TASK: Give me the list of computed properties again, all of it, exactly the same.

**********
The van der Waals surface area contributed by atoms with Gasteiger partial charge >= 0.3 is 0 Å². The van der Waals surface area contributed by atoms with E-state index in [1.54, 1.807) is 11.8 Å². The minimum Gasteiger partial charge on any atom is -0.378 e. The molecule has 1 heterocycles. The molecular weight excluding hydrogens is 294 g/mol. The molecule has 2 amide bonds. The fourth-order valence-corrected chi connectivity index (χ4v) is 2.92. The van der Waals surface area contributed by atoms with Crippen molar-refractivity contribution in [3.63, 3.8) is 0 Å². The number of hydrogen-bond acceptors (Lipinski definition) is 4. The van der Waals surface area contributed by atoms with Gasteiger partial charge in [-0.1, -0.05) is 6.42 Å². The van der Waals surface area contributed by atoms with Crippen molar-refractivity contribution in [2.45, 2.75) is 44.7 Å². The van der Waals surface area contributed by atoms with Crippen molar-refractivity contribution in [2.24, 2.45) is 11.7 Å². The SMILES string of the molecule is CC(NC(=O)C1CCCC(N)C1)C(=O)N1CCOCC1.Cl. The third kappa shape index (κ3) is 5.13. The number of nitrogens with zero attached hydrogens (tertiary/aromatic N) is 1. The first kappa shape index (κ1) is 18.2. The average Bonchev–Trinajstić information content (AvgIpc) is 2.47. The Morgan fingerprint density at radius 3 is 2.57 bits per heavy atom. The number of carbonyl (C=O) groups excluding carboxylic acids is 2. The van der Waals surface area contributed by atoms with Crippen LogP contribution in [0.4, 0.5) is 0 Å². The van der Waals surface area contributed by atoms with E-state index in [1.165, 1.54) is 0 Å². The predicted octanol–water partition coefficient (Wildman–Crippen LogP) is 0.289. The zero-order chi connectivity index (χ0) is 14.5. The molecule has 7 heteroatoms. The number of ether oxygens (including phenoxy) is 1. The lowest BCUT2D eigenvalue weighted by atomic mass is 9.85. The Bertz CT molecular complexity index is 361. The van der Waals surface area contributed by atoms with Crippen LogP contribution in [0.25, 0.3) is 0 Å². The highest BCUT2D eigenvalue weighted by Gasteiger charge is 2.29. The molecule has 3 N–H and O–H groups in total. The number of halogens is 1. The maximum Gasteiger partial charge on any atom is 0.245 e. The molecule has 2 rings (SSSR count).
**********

The van der Waals surface area contributed by atoms with Gasteiger partial charge >= 0.3 is 0 Å². The van der Waals surface area contributed by atoms with E-state index in [1.54, 1.807) is 11.8 Å². The minimum Gasteiger partial charge on any atom is -0.378 e. The molecule has 1 heterocycles. The molecular weight excluding hydrogens is 294 g/mol. The molecule has 2 amide bonds. The fourth-order valence-corrected chi connectivity index (χ4v) is 2.92. The van der Waals surface area contributed by atoms with Crippen molar-refractivity contribution in [3.63, 3.8) is 0 Å². The number of hydrogen-bond acceptors (Lipinski definition) is 4. The van der Waals surface area contributed by atoms with Gasteiger partial charge in [-0.1, -0.05) is 6.42 Å². The van der Waals surface area contributed by atoms with Crippen molar-refractivity contribution in [2.45, 2.75) is 44.7 Å². The van der Waals surface area contributed by atoms with Crippen molar-refractivity contribution in [2.24, 2.45) is 11.7 Å². The SMILES string of the molecule is CC(NC(=O)C1CCCC(N)C1)C(=O)N1CCOCC1.Cl. The third kappa shape index (κ3) is 5.13. The number of nitrogens with zero attached hydrogens (tertiary/aromatic N) is 1. The first kappa shape index (κ1) is 18.2. The average Bonchev–Trinajstić information content (AvgIpc) is 2.47. The Morgan fingerprint density at radius 3 is 2.57 bits per heavy atom. The number of carbonyl (C=O) groups excluding carboxylic acids is 2. The van der Waals surface area contributed by atoms with Crippen LogP contribution in [0.4, 0.5) is 0 Å². The van der Waals surface area contributed by atoms with E-state index in [1.165, 1.54) is 0 Å². The predicted octanol–water partition coefficient (Wildman–Crippen LogP) is 0.289. The zero-order chi connectivity index (χ0) is 14.5. The molecule has 7 heteroatoms. The number of ether oxygens (including phenoxy) is 1. The lowest BCUT2D eigenvalue weighted by atomic mass is 9.85. The Bertz CT molecular complexity index is 361. The van der Waals surface area contributed by atoms with Crippen LogP contribution in [0.25, 0.3) is 0 Å². The highest BCUT2D eigenvalue weighted by Gasteiger charge is 2.29. The molecule has 3 N–H and O–H groups in total. The number of halogens is 1. The maximum Gasteiger partial charge on any atom is 0.245 e. The molecule has 2 rings (SSSR count).